Tags: Constitution, digitization, Founding Fathers, NHPRC, online, white House blog
Today’s blog post comes from Susan K. Donius, Director of the Office of Presidential Libraries at the National Archives. This post originally appeared on the White House blog.
Last month, President Obama began his second Inaugural Address by saying, “Each time we gather to inaugurate a President we bear witness to the enduring strength of our Constitution.” President Obama’s words resonate as the anniversary of George Washington’s birthday approaches on February 22, popularly known as Presidents Day.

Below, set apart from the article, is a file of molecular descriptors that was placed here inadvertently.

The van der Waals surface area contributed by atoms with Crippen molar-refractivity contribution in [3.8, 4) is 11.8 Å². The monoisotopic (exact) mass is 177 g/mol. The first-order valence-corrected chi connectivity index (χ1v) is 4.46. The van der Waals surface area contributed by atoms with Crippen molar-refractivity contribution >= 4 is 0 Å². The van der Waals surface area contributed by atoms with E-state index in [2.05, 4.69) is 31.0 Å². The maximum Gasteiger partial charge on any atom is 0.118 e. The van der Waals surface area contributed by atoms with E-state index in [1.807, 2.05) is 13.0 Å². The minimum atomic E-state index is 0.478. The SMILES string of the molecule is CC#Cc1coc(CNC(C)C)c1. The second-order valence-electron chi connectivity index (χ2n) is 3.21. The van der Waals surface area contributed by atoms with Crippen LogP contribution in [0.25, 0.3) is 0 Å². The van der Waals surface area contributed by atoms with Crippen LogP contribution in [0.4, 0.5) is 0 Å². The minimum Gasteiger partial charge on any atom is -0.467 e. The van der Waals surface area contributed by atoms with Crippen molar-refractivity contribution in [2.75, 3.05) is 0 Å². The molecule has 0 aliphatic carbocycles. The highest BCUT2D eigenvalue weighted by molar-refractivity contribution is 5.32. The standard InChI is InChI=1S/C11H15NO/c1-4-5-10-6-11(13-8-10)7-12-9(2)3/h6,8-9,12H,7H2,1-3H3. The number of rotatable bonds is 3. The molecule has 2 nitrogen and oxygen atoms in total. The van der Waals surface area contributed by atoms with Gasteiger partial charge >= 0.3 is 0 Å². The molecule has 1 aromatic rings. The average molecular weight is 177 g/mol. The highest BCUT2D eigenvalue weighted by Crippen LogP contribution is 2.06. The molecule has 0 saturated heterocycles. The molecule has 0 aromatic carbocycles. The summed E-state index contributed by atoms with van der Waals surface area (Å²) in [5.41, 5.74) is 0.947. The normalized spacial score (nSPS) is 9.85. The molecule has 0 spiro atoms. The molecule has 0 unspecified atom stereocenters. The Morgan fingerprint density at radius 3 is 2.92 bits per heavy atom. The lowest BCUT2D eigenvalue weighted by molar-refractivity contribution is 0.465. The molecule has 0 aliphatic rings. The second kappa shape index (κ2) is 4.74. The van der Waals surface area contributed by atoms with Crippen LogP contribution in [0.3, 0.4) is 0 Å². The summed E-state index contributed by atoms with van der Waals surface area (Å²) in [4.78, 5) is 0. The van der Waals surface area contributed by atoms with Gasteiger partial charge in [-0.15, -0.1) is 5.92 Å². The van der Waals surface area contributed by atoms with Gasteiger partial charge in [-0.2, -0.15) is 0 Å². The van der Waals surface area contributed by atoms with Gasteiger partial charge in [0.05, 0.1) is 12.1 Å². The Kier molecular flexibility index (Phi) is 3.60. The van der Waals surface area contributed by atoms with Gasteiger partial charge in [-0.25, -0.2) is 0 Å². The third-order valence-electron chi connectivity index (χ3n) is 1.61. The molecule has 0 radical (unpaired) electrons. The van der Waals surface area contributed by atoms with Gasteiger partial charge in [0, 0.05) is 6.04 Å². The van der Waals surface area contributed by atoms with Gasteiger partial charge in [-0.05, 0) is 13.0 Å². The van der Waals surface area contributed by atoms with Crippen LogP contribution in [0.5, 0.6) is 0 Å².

Over two centuries ago, on April 30, 1789, George Washington delivered his first Inaugural Address knowing that he had little to guide him in the job that lay ahead but the principles stated in the Constitution. The Articles of the Constitution had been debated, discussed, and agreed upon just two summers earlier by the delegates of the Constitution Convention, and were still untested. Nevertheless, Washington was a strong supporter of the Constitution and would look to it for guidance in his unprecedented role as President.
During Washington’s first year in office, Congress ordered 600 copies of the Acts of Congress to be printed and distributed to Federal and state government officials. The book compiled the Constitution, the Bill of Rights, and other legislation passed by the first session of Congress.
George Washington’s personal copy of the Acts of Congress contains his own handwritten notes in the margins. The … [ Read all ]